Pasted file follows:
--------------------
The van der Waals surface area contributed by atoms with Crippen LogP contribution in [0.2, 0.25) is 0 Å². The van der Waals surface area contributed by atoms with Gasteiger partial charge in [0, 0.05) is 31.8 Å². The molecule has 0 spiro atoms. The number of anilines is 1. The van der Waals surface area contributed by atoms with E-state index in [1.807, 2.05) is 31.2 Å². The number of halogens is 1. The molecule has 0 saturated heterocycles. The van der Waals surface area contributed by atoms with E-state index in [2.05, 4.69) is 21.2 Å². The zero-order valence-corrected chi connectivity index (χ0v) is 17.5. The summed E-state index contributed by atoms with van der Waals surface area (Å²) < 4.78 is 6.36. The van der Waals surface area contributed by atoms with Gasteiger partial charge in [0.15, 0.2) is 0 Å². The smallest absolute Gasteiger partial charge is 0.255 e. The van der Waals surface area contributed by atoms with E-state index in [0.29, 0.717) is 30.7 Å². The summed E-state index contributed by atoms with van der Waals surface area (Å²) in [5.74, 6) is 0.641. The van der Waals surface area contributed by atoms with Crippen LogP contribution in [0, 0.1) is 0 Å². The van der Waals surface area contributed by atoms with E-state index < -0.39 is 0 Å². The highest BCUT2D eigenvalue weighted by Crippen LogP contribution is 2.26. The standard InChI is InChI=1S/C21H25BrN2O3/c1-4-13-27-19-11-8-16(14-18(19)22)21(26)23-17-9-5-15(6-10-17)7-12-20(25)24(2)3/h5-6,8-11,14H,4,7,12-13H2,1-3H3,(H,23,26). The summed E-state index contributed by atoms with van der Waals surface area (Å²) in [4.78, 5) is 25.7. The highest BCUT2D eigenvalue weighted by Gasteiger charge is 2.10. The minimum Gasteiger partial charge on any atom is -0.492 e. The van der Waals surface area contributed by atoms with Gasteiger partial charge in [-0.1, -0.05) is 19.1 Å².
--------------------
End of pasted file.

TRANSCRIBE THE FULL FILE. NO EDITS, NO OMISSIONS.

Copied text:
The van der Waals surface area contributed by atoms with Crippen LogP contribution in [0.2, 0.25) is 0 Å². The van der Waals surface area contributed by atoms with Gasteiger partial charge in [0, 0.05) is 31.8 Å². The molecule has 0 spiro atoms. The number of anilines is 1. The van der Waals surface area contributed by atoms with E-state index in [1.807, 2.05) is 31.2 Å². The number of halogens is 1. The molecule has 0 saturated heterocycles. The van der Waals surface area contributed by atoms with E-state index in [2.05, 4.69) is 21.2 Å². The zero-order valence-corrected chi connectivity index (χ0v) is 17.5. The summed E-state index contributed by atoms with van der Waals surface area (Å²) < 4.78 is 6.36. The van der Waals surface area contributed by atoms with Gasteiger partial charge in [0.15, 0.2) is 0 Å². The smallest absolute Gasteiger partial charge is 0.255 e. The van der Waals surface area contributed by atoms with E-state index in [0.29, 0.717) is 30.7 Å². The summed E-state index contributed by atoms with van der Waals surface area (Å²) in [5.74, 6) is 0.641. The van der Waals surface area contributed by atoms with Crippen LogP contribution in [0, 0.1) is 0 Å². The van der Waals surface area contributed by atoms with E-state index < -0.39 is 0 Å². The highest BCUT2D eigenvalue weighted by Crippen LogP contribution is 2.26. The standard InChI is InChI=1S/C21H25BrN2O3/c1-4-13-27-19-11-8-16(14-18(19)22)21(26)23-17-9-5-15(6-10-17)7-12-20(25)24(2)3/h5-6,8-11,14H,4,7,12-13H2,1-3H3,(H,23,26). The summed E-state index contributed by atoms with van der Waals surface area (Å²) in [4.78, 5) is 25.7. The highest BCUT2D eigenvalue weighted by Gasteiger charge is 2.10. The minimum Gasteiger partial charge on any atom is -0.492 e. The van der Waals surface area contributed by atoms with Gasteiger partial charge in [-0.1, -0.05) is 19.1 Å².